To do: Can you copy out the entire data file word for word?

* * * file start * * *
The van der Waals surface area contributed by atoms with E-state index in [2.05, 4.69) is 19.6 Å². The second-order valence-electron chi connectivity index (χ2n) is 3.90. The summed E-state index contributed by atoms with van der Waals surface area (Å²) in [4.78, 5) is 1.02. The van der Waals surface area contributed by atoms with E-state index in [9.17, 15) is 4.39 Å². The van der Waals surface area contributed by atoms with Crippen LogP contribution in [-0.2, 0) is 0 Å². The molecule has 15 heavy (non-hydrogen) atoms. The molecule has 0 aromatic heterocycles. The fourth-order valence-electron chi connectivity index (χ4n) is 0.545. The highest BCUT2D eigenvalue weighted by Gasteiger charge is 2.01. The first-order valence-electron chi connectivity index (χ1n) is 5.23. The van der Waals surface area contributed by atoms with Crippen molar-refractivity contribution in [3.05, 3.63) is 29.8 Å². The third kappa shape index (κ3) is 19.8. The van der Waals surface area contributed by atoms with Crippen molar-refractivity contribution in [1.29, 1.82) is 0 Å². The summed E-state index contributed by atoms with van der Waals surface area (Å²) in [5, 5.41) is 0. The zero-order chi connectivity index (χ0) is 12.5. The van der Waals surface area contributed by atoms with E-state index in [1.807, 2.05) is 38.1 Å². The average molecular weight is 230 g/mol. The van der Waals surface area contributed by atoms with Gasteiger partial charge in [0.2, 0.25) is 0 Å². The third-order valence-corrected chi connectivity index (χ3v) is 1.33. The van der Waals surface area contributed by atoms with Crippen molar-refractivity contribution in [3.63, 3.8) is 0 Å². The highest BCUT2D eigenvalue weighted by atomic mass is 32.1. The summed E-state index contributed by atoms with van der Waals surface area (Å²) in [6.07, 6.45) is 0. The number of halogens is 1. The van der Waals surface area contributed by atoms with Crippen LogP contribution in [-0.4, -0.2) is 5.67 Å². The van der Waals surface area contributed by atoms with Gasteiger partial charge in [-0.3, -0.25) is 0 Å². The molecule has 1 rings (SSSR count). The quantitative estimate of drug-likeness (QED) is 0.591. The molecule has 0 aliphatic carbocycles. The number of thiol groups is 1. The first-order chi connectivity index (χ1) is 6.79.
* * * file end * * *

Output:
The van der Waals surface area contributed by atoms with E-state index in [2.05, 4.69) is 19.6 Å². The second-order valence-electron chi connectivity index (χ2n) is 3.90. The summed E-state index contributed by atoms with van der Waals surface area (Å²) in [4.78, 5) is 1.02. The van der Waals surface area contributed by atoms with E-state index in [9.17, 15) is 4.39 Å². The van der Waals surface area contributed by atoms with Crippen LogP contribution in [-0.2, 0) is 0 Å². The molecule has 15 heavy (non-hydrogen) atoms. The molecule has 0 aromatic heterocycles. The fourth-order valence-electron chi connectivity index (χ4n) is 0.545. The highest BCUT2D eigenvalue weighted by Gasteiger charge is 2.01. The first-order valence-electron chi connectivity index (χ1n) is 5.23. The van der Waals surface area contributed by atoms with Crippen molar-refractivity contribution in [3.05, 3.63) is 29.8 Å². The third kappa shape index (κ3) is 19.8. The van der Waals surface area contributed by atoms with Crippen molar-refractivity contribution in [1.29, 1.82) is 0 Å². The summed E-state index contributed by atoms with van der Waals surface area (Å²) in [5, 5.41) is 0. The zero-order chi connectivity index (χ0) is 12.5. The van der Waals surface area contributed by atoms with E-state index in [1.807, 2.05) is 38.1 Å². The average molecular weight is 230 g/mol. The van der Waals surface area contributed by atoms with Gasteiger partial charge in [0.2, 0.25) is 0 Å². The third-order valence-corrected chi connectivity index (χ3v) is 1.33. The van der Waals surface area contributed by atoms with Crippen molar-refractivity contribution in [3.63, 3.8) is 0 Å². The highest BCUT2D eigenvalue weighted by atomic mass is 32.1. The summed E-state index contributed by atoms with van der Waals surface area (Å²) in [6.07, 6.45) is 0. The number of halogens is 1. The van der Waals surface area contributed by atoms with Crippen LogP contribution in [-0.4, -0.2) is 5.67 Å². The van der Waals surface area contributed by atoms with Gasteiger partial charge in [-0.3, -0.25) is 0 Å². The molecule has 1 rings (SSSR count). The quantitative estimate of drug-likeness (QED) is 0.591. The molecule has 0 aliphatic carbocycles. The number of thiol groups is 1. The first-order chi connectivity index (χ1) is 6.79.